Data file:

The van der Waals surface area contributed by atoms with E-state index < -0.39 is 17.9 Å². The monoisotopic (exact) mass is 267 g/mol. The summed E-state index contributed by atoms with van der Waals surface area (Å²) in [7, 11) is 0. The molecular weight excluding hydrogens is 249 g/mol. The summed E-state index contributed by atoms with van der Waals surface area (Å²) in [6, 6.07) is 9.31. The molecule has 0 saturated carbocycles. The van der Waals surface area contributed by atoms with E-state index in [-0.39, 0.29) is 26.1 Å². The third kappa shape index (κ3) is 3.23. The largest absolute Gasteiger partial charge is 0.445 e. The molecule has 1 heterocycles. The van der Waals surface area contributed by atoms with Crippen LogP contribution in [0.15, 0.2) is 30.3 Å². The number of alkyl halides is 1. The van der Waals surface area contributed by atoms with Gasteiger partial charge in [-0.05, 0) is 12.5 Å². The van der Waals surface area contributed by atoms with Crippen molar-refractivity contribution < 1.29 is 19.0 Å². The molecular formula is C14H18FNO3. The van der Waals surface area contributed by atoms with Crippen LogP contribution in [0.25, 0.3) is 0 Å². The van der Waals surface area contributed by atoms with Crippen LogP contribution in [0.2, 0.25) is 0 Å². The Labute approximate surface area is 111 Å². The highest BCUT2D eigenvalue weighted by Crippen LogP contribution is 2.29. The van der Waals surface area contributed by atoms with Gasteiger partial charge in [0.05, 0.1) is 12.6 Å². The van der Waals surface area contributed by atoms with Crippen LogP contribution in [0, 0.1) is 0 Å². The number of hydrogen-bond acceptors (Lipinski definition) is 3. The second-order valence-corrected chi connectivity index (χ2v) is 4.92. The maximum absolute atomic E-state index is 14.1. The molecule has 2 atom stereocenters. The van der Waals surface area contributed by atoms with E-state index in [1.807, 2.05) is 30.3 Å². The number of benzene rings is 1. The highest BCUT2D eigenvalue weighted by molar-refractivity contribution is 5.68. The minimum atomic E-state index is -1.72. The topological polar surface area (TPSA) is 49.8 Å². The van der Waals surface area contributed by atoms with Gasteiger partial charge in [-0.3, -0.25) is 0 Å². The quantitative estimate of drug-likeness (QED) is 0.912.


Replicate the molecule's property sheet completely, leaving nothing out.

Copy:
The van der Waals surface area contributed by atoms with E-state index < -0.39 is 17.9 Å². The monoisotopic (exact) mass is 267 g/mol. The summed E-state index contributed by atoms with van der Waals surface area (Å²) in [7, 11) is 0. The molecular weight excluding hydrogens is 249 g/mol. The summed E-state index contributed by atoms with van der Waals surface area (Å²) in [6, 6.07) is 9.31. The molecule has 0 saturated carbocycles. The van der Waals surface area contributed by atoms with E-state index in [-0.39, 0.29) is 26.1 Å². The third kappa shape index (κ3) is 3.23. The largest absolute Gasteiger partial charge is 0.445 e. The molecule has 1 heterocycles. The van der Waals surface area contributed by atoms with Crippen LogP contribution in [0.15, 0.2) is 30.3 Å². The number of alkyl halides is 1. The van der Waals surface area contributed by atoms with Gasteiger partial charge in [-0.05, 0) is 12.5 Å². The van der Waals surface area contributed by atoms with Crippen molar-refractivity contribution < 1.29 is 19.0 Å². The molecular formula is C14H18FNO3. The van der Waals surface area contributed by atoms with Crippen LogP contribution in [0.25, 0.3) is 0 Å². The van der Waals surface area contributed by atoms with Crippen LogP contribution in [0.2, 0.25) is 0 Å². The Labute approximate surface area is 111 Å². The highest BCUT2D eigenvalue weighted by Crippen LogP contribution is 2.29. The van der Waals surface area contributed by atoms with Gasteiger partial charge in [0.05, 0.1) is 12.6 Å². The van der Waals surface area contributed by atoms with Crippen LogP contribution in [0, 0.1) is 0 Å². The number of hydrogen-bond acceptors (Lipinski definition) is 3. The second-order valence-corrected chi connectivity index (χ2v) is 4.92. The maximum absolute atomic E-state index is 14.1. The molecule has 2 atom stereocenters. The van der Waals surface area contributed by atoms with E-state index in [1.807, 2.05) is 30.3 Å². The number of benzene rings is 1. The highest BCUT2D eigenvalue weighted by molar-refractivity contribution is 5.68. The minimum atomic E-state index is -1.72. The topological polar surface area (TPSA) is 49.8 Å². The van der Waals surface area contributed by atoms with Gasteiger partial charge in [-0.3, -0.25) is 0 Å². The quantitative estimate of drug-likeness (QED) is 0.912.